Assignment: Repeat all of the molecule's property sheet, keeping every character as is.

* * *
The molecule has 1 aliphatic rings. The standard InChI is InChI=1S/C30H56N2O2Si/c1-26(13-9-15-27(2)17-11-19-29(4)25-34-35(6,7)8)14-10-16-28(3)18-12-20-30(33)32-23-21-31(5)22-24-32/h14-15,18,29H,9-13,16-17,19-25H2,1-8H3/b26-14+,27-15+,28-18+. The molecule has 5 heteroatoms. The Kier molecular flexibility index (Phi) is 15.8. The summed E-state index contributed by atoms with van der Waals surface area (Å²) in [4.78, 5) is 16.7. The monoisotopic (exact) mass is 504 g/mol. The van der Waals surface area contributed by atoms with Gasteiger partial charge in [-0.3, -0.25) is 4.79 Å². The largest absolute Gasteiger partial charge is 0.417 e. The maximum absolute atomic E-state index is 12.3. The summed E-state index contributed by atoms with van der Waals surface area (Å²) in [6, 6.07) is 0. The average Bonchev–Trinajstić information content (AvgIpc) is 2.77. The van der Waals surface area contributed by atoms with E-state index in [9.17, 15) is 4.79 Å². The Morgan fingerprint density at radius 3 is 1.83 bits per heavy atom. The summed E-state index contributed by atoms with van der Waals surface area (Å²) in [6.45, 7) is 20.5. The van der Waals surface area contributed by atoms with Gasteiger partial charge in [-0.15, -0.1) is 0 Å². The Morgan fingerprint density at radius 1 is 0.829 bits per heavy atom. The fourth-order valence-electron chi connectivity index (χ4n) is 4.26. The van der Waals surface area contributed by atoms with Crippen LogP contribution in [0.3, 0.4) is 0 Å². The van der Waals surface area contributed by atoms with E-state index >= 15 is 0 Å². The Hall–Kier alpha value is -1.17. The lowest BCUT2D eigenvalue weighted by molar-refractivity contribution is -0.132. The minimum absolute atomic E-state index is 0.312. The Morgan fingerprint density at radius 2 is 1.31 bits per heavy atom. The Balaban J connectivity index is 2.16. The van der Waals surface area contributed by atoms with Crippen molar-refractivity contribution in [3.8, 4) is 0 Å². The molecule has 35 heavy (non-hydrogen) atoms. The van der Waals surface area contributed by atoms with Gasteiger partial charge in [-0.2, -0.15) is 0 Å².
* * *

The molecule has 1 aliphatic rings. The standard InChI is InChI=1S/C30H56N2O2Si/c1-26(13-9-15-27(2)17-11-19-29(4)25-34-35(6,7)8)14-10-16-28(3)18-12-20-30(33)32-23-21-31(5)22-24-32/h14-15,18,29H,9-13,16-17,19-25H2,1-8H3/b26-14+,27-15+,28-18+. The molecule has 5 heteroatoms. The Kier molecular flexibility index (Phi) is 15.8. The summed E-state index contributed by atoms with van der Waals surface area (Å²) in [4.78, 5) is 16.7. The monoisotopic (exact) mass is 504 g/mol. The van der Waals surface area contributed by atoms with Gasteiger partial charge in [-0.3, -0.25) is 4.79 Å². The largest absolute Gasteiger partial charge is 0.417 e. The maximum absolute atomic E-state index is 12.3. The summed E-state index contributed by atoms with van der Waals surface area (Å²) in [6, 6.07) is 0. The average Bonchev–Trinajstić information content (AvgIpc) is 2.77. The van der Waals surface area contributed by atoms with E-state index in [9.17, 15) is 4.79 Å². The Morgan fingerprint density at radius 3 is 1.83 bits per heavy atom. The summed E-state index contributed by atoms with van der Waals surface area (Å²) in [6.45, 7) is 20.5. The van der Waals surface area contributed by atoms with Gasteiger partial charge in [-0.15, -0.1) is 0 Å². The Morgan fingerprint density at radius 1 is 0.829 bits per heavy atom. The fourth-order valence-electron chi connectivity index (χ4n) is 4.26. The van der Waals surface area contributed by atoms with Crippen LogP contribution in [0.3, 0.4) is 0 Å². The van der Waals surface area contributed by atoms with E-state index >= 15 is 0 Å². The Hall–Kier alpha value is -1.17. The lowest BCUT2D eigenvalue weighted by molar-refractivity contribution is -0.132. The minimum absolute atomic E-state index is 0.312. The Morgan fingerprint density at radius 2 is 1.31 bits per heavy atom. The Balaban J connectivity index is 2.16. The van der Waals surface area contributed by atoms with Crippen molar-refractivity contribution in [3.8, 4) is 0 Å². The molecule has 35 heavy (non-hydrogen) atoms. The van der Waals surface area contributed by atoms with Gasteiger partial charge in [-0.2, -0.15) is 0 Å².